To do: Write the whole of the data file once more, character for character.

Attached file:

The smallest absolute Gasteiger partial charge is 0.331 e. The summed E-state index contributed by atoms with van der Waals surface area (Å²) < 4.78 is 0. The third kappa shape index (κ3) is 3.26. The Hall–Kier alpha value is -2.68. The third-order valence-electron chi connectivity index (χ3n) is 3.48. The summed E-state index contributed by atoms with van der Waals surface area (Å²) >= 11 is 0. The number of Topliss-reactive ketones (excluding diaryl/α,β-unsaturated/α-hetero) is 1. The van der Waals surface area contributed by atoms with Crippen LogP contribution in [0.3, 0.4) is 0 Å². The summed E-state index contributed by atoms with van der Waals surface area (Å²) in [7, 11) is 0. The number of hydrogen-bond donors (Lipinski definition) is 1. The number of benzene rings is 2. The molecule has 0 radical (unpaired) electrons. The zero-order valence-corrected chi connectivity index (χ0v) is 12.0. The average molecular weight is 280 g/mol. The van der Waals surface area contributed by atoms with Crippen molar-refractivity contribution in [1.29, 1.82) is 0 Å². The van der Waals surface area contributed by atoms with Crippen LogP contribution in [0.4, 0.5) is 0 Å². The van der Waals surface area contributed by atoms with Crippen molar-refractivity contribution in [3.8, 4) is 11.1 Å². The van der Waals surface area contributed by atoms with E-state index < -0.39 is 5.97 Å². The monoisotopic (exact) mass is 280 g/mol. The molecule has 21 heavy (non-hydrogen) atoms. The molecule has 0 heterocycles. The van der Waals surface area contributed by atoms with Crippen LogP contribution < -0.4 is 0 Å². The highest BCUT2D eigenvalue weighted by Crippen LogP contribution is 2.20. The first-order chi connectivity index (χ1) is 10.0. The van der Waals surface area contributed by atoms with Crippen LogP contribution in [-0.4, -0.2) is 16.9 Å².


The smallest absolute Gasteiger partial charge is 0.331 e. The summed E-state index contributed by atoms with van der Waals surface area (Å²) < 4.78 is 0. The third kappa shape index (κ3) is 3.26. The Hall–Kier alpha value is -2.68. The third-order valence-electron chi connectivity index (χ3n) is 3.48. The summed E-state index contributed by atoms with van der Waals surface area (Å²) >= 11 is 0. The number of Topliss-reactive ketones (excluding diaryl/α,β-unsaturated/α-hetero) is 1. The van der Waals surface area contributed by atoms with Crippen LogP contribution in [0.3, 0.4) is 0 Å². The summed E-state index contributed by atoms with van der Waals surface area (Å²) in [7, 11) is 0. The number of hydrogen-bond donors (Lipinski definition) is 1. The number of benzene rings is 2. The molecule has 0 radical (unpaired) electrons. The zero-order valence-corrected chi connectivity index (χ0v) is 12.0. The average molecular weight is 280 g/mol. The van der Waals surface area contributed by atoms with Crippen molar-refractivity contribution in [1.29, 1.82) is 0 Å². The van der Waals surface area contributed by atoms with Crippen LogP contribution in [0.4, 0.5) is 0 Å². The van der Waals surface area contributed by atoms with Crippen molar-refractivity contribution in [3.8, 4) is 11.1 Å². The van der Waals surface area contributed by atoms with E-state index < -0.39 is 5.97 Å². The monoisotopic (exact) mass is 280 g/mol. The molecule has 21 heavy (non-hydrogen) atoms. The molecule has 0 heterocycles. The van der Waals surface area contributed by atoms with Crippen LogP contribution < -0.4 is 0 Å². The highest BCUT2D eigenvalue weighted by Crippen LogP contribution is 2.20. The first-order chi connectivity index (χ1) is 10.0. The van der Waals surface area contributed by atoms with Crippen LogP contribution in [-0.4, -0.2) is 16.9 Å².